Tag Archives: #Gender

Hurley, Kameron: Rapture (The Bel Dame Apocrypha III) (2012)

Throughout Nyx’s exile, she didn’t think much about all the men and women she’d beheaded, or the mullahs she’d pissed off, or the mines she’d planted, or the battles she’d lost. She thought about the ring. A bad left hook. Poor footwork. Blood in her eyes. Hornets on the mat. Because everything that happens after you climb out of a boxing ring, one-half of your face ballooning into a waxy blue-black parody of death while you spit bile and blood and some fleshy bit of somebody’s ear on the mat, slowly losing sight in one leaky eye, dragging your shattered, roach-bitten leg behind you … is easy. Routine. Just another day breathing. (p. 2)

Kameron Hurley

Definitely recommended! Freaking amazing trilogy!


My reviews of:

  1. God’s War
  2. Infidel

Rapture available at scribd.com


Cover art by David Palumbo

Bishop, Anne: The Pillars of the World (Tir Alainn) (2001)

Reading to my daughter continues to be a pleasure. Our journey through the land of fantasy brought us into the world of Anne Bishop and the trilogy The World of the Fae.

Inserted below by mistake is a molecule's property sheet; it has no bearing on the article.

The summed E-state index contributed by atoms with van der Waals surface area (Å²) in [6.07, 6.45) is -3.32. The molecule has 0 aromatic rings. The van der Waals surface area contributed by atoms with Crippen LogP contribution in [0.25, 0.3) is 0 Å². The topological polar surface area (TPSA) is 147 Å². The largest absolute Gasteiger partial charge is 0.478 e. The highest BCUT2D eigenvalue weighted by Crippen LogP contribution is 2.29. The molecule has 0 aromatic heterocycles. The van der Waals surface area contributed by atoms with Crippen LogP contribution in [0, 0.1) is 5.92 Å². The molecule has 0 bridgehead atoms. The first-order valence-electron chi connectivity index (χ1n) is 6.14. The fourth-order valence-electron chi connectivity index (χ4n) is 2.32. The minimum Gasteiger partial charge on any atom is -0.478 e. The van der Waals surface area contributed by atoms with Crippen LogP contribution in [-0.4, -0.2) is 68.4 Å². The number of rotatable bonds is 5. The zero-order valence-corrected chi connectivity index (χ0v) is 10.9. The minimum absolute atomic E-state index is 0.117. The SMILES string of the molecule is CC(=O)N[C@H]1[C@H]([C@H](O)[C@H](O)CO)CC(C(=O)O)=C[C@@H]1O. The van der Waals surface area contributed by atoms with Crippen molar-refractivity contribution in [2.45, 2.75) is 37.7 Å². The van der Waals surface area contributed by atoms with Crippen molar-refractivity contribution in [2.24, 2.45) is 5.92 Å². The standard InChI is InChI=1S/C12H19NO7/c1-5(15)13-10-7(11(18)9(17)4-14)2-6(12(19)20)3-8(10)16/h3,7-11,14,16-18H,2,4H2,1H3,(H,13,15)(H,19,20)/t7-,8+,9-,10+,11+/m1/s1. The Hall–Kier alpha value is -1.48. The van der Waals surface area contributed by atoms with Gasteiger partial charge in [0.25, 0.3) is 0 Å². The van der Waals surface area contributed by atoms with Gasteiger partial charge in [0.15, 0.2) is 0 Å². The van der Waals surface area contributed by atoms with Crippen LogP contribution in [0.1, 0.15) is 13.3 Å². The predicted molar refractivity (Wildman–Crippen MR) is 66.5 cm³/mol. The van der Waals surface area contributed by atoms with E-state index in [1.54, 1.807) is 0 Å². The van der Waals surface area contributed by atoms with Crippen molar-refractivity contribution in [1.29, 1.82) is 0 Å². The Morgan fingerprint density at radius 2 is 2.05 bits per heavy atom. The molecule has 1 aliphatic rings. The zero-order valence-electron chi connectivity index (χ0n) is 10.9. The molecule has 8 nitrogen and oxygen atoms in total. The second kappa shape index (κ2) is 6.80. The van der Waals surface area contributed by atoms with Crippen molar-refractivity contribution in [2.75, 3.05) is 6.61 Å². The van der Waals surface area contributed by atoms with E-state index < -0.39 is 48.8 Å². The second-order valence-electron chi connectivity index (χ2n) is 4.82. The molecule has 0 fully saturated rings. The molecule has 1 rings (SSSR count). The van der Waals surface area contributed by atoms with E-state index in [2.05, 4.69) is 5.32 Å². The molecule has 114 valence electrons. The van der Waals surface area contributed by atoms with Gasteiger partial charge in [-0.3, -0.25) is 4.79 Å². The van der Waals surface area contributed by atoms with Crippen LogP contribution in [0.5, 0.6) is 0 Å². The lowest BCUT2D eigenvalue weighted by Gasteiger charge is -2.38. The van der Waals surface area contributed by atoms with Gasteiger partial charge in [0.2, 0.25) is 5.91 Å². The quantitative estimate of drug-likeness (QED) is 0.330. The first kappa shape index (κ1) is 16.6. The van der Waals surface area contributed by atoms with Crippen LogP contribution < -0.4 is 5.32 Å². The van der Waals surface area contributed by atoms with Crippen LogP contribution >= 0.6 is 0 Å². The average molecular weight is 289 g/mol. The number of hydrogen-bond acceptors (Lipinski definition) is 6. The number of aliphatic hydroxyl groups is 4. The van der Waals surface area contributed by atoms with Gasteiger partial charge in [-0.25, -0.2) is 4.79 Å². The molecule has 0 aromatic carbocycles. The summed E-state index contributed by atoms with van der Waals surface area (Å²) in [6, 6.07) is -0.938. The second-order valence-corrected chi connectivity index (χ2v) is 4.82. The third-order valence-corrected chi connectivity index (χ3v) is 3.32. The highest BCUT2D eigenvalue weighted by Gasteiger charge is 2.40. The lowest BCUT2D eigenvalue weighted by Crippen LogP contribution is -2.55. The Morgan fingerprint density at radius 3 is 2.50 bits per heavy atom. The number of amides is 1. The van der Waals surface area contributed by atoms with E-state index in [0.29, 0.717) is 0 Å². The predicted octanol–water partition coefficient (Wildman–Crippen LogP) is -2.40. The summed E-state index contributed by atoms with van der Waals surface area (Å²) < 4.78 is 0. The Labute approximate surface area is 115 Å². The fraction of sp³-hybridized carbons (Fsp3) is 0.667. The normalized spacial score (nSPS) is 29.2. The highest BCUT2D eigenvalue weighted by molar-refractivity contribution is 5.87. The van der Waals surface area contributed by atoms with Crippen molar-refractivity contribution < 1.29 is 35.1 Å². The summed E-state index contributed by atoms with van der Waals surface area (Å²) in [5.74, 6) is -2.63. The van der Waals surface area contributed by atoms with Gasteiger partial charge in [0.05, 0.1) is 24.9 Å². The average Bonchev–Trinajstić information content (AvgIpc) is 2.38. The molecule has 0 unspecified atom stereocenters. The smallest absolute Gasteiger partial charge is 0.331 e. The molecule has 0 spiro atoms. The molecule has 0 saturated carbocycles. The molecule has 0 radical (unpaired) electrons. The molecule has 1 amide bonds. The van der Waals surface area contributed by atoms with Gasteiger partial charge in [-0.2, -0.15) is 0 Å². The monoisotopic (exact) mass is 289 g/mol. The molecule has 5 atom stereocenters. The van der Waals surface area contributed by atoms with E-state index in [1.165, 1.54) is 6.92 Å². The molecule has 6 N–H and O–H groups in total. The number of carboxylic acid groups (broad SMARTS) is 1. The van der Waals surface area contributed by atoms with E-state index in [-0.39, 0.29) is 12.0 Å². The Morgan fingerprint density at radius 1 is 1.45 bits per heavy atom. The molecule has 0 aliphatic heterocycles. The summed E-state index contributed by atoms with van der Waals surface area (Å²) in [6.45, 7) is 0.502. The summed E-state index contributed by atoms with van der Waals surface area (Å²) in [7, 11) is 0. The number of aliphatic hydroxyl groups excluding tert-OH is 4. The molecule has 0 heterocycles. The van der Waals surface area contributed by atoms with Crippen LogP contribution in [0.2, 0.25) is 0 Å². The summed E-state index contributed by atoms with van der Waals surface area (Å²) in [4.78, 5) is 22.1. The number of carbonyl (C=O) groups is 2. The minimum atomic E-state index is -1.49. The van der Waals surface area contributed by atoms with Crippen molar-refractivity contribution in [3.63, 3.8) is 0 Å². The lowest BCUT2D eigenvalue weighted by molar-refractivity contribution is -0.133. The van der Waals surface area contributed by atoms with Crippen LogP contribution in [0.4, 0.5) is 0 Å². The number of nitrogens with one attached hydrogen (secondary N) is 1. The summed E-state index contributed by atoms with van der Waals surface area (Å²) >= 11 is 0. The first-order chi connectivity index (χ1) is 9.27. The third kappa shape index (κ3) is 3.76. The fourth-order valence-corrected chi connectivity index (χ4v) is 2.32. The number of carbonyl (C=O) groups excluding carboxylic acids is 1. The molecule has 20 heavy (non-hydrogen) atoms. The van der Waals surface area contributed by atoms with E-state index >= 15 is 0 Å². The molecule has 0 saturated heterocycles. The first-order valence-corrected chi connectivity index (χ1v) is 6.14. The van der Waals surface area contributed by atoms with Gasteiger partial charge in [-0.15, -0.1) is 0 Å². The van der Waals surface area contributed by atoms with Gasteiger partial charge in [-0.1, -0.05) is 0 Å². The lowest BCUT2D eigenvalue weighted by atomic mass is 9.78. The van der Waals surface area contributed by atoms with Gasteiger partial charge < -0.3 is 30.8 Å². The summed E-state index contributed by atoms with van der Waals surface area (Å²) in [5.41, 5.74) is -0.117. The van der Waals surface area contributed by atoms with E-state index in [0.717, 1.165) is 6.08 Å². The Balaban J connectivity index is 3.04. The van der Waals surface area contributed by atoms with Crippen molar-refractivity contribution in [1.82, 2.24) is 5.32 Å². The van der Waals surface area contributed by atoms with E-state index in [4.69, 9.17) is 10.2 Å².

The Pillars of the World is the first book of the series. It works well as a stand-alone novel. Bishop takes us in to a world where one man’s fears changed two countries into places where the gap between the powerful and the powerless becomes unbridgeable. Now the turn has come to Sylvalan.

Misogyny is said to be the hatred and dislike of girls or women. Personally, I believe it is more about fear of the perceived power or potential power of women and girls. Add to that a hunger for an increase in one’s own power and a religion or belief-system is born. Adolfo, the Master Inquisitor, the Witch’s Hammer, carries his misogynism and power hunger to extremes.